Independence Day and Religious Freedom
On Wednesday we celebrate Independence Day, a day which gives us the opportunity to consider the freedoms we enjoy today – and so often may take for granted. How many men and women have given their lives to purchase and hold our right to liberty? We must be vigilant to guard that freedom or we might very well find ourselves punished for losing that right and subjected to dehumanizing servitude. This can happen in far too many ways - the first of which may be what our nation was founded upon, freedom of religion; a right almost unheard of when it was proposed for the colonies back in the 18th Century.
During Pope Francis' 2015 visit to the United States while in Philadelphia, the birthplace of American freedom, he said: “May this country and each of you be renewed in gratitude for the many blessings and freedoms that you enjoy. And may you defend these rights, especially your religious freedom, for it has been given to you by God himself. In a world where various forms of modern tyranny seek to suppress religious freedom, or try to reduce it to a subculture without right to a voice in the public square, or to use religion as a pretext for hatred and brutality, it is imperative that the followers of the various religions join their voices in calling for peace, tolerance and respect for the dignity and rights of others.”
In many ways, the American experiment in such freedom has been in line with what the
Catechism of the Catholic Church
(CCC) has to say: "Freedom is the power, rooted in reason and will, to act or not to act, to do this or that, and so to perform deliberate actions on one's own responsibility. By free will one shapes one's own life. Human freedom is a force for growth and maturity in truth and goodness; it attains its perfection when directed toward God, our beatitude. As long as freedom has not bound itself definitively to its ultimate good which is God, there is the possibility of choosing between good and evil, and thus of growing in perfection or of failing and sinning. This freedom characterizes properly human acts. It is the basis of praise or blame, merit or reproach." (CCC 1731-1732)
In forgetting this delicate balance of freedom and licentiousness, one danger we can encounter is the attempt to re-define this basic freedom from "freedom of
" to "freedom of
", in effect saying “Keep your religion to yourself. Religion is a private affair. What you do behind the walls of your church is your business, but there is no place for you in the public square where religion is barred.” Any time that suppression of religion was attempted it would often start this way. Pope Francis warned the U.S. against making this during his apostolic visit:
“A people which remembers does not repeat past errors; instead, it looks with confidence to the challenges of the present and the future. Remembrance saves a people’s soul from whatever or whoever would attempt to dominate it or use it for their interests. We remember the great struggles which led to the abolition of slavery, the extension of voting rights, the growth of the labor movement, and the gradual effort to eliminate every kind of racism and prejudice directed at successive waves of new Americans."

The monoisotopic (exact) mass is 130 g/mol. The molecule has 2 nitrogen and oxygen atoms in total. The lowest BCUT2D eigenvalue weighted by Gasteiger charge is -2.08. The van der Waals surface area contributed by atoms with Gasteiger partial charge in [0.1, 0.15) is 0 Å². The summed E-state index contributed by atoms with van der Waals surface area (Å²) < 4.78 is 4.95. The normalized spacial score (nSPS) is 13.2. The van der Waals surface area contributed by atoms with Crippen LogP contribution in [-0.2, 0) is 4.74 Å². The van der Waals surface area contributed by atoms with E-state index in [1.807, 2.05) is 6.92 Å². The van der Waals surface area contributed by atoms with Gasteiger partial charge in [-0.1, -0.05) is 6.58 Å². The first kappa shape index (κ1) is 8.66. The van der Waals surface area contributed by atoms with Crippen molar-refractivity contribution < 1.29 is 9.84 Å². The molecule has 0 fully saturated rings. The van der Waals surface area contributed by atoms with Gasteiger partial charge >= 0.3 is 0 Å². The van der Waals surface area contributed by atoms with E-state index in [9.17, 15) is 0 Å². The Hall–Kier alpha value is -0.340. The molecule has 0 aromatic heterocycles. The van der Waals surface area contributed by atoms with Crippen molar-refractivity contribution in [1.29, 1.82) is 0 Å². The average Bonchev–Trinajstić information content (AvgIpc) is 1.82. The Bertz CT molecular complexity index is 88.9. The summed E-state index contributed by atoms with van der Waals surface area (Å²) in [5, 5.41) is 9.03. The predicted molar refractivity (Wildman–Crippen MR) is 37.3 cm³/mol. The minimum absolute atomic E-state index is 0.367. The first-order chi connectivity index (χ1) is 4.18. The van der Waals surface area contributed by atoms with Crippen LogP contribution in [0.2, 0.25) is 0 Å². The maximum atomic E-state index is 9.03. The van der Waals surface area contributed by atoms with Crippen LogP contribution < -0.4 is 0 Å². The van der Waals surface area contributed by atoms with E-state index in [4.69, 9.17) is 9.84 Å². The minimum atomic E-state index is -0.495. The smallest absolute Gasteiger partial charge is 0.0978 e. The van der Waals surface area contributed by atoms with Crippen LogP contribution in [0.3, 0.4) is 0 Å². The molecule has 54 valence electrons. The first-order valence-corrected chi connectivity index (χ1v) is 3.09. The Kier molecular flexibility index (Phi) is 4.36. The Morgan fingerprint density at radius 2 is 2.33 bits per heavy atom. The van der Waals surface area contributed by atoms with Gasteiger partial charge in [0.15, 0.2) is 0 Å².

On this Independence Day, we celebrate God's blessing that we exist in a nation privileged to live and practice the freedom we know so well. All the same, it is also a time to renew our “eternal vigilance” lest everything we know is taken away from us. Just as Jesus Christ died to give us true freedom, so many of our countrymen have died to give us the liberty that we possess and enjoy and, sad to say, so often take for granted.
The best road to progress is freedom's road.
John F. Kennedy, American president
Our FORMED Recommendation for the Week
Movie (1 hour, 29 minutes) -
The War of the Vendée
This inspiring and unique new film from Navis Pictures, producers of
St. Bernadette of Lourdes
, tells the moving story of France's little known religious civil war in the years following the French Revolution. Featuring an exuberant and gifted cast of over 250 young Catholics (playing all the roles), it is a powerful story of sacrifice and martyrdom. It is told with a careful sense of reserve and is an outstanding movie for the whole family. In 1793, after enduring three and a half years of Church persecution under the architects of the French Revolution, a small band of faithful peasants and nobles from the Vendee region of France began a Catholic "counter-revolution." This is the unknown, heroic story of the valiant, six year struggle of the people of that small section of western France to restore their Holy Religion and their King. Steeped in the spiritual influence of St. Louis de Montfort, and wearing their rosaries and emblems of the Sacred Heart, their sacrifices resulted in countless martyrdoms, and ultimately won the restoration of religious freedom for all of France.
This beautiful film is a love-letter to the Vendean people, and was produced to honor the memory of these brave men and women who willingly sacrificed their lives, "for God and King." This wonderful film features stunning performances by the large, talented cast of young people, gorgeous cinematography, and a glorious original music score that will inspire audiences of all ages with its timeless themes of courage, faith, and love.
If you haven't done so already, go to
, click on the REGISTER button and enter our parish code
). Enter your e-mail address on the registration screen and you're good to go!
Do you find these weekly eCommunity mailings useful and think that family members or friends could benefit? Invite them either by having them text
on their smartphone or by signing up on our parish website at
- we'd love to have them join us!
Sent by Fr. Ed Blanchett on Friday, June 29 at 3:05PM